Depending on the scientific discipline, research question , type of software used and the design of the concordance (selected text corpus, individual term or phrase, scope of the linguistic context considered), concordances can be used differently. With the listing of a certain individual term it can be determined, for example,

  • In biblical studies (by means of biblical concordances ) at which places a certain term appears in different editions of the Bible, from which conclusions can be drawn about the practice of translation into different languages
  • in literary studies how often, in which works and in which contexts the search term is used by a certain writer, which is considered to be part of a certain language typical for the person ( idiolect )
  • in dictionary spelling in which different meanings a certain word appears in a certain language, from which the range of meanings of a certain term can be derived and - also of importance for historical linguistics - phenomena of language change can be described over time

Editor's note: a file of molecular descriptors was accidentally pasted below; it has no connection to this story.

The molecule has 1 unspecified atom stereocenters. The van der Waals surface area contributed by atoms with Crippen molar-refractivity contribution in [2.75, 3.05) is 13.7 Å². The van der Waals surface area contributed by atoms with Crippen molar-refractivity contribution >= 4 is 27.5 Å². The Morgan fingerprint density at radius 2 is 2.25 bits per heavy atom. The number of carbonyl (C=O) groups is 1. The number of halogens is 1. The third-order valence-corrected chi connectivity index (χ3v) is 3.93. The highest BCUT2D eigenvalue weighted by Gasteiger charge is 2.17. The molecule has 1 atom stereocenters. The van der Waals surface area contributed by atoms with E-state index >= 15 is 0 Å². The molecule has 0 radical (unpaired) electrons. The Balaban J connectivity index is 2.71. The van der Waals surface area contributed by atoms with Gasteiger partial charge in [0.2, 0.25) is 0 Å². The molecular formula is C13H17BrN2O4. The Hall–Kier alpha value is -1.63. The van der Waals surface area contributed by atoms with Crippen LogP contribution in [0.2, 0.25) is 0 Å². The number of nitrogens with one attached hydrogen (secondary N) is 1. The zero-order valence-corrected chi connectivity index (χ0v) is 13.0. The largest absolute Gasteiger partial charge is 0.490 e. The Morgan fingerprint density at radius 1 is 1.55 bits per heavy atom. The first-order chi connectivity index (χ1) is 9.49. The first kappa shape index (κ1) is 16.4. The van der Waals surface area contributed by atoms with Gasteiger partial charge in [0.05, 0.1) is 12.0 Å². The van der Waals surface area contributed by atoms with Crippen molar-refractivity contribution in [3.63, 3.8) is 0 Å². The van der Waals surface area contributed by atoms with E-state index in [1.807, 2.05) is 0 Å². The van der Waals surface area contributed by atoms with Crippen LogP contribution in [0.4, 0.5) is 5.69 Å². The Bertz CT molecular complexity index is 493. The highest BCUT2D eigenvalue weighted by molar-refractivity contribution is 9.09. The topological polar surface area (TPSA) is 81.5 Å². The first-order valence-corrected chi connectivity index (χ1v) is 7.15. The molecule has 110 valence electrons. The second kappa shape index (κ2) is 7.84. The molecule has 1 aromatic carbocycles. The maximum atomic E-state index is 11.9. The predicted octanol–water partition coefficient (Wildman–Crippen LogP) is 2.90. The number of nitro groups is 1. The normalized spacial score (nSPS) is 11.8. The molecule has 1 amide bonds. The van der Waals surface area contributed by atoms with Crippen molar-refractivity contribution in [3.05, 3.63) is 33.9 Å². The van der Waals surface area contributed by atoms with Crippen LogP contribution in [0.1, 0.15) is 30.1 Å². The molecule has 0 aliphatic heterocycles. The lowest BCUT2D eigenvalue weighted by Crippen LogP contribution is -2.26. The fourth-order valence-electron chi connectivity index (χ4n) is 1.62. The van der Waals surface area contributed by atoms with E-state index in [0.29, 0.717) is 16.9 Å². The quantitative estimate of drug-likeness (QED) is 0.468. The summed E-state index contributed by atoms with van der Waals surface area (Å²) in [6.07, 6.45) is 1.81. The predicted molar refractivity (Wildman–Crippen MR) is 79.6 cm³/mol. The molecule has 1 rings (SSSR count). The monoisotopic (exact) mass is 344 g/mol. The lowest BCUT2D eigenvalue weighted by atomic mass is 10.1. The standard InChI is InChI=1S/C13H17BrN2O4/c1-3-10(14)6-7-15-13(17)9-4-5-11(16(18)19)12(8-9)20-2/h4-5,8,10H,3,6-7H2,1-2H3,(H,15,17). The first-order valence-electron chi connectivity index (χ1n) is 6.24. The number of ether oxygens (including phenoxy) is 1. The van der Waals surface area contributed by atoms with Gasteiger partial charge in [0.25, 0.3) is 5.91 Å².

• In general linguistics, in which inflected forms or with which other words a certain word is generally used, which can be used to prove, for example, a different use in written and oral language
  • In language teaching research, the extent to which a certain expression is often used grammatically correctly or incorrectly when learning a foreign language, which has an influence on the design of teaching materials, for example

Using modern technology, concordances of any defined groups of several linguistic characters or words ( N-grams ) can also be created. In this way it can be determined whether and in which texts which word combinations (collocations) occur preferentially. In this way, idiomatic expressions, formulaic language usage, quotations, allusions, etc. can be recognized, which is of specific interest in the relevant scientific fields.

See also


Individual evidence

  1. Joseph R. Tebben: Hesiod Concordance. A Computer Concordance to Hesiod , Olms, Hildesheim 1977, ISBN 3-487-06268-2
  2. Joseph R. Tebben: Homer Concordance. A Computer Concordance to the Homeric Hymns , Olms, Hildesheim 1977, ISBN 3-48706270-4

Web links

Wiktionary: Concordance  - explanations of meanings, word origins, synonyms, translations
Software to download (selection)
Online software (selection)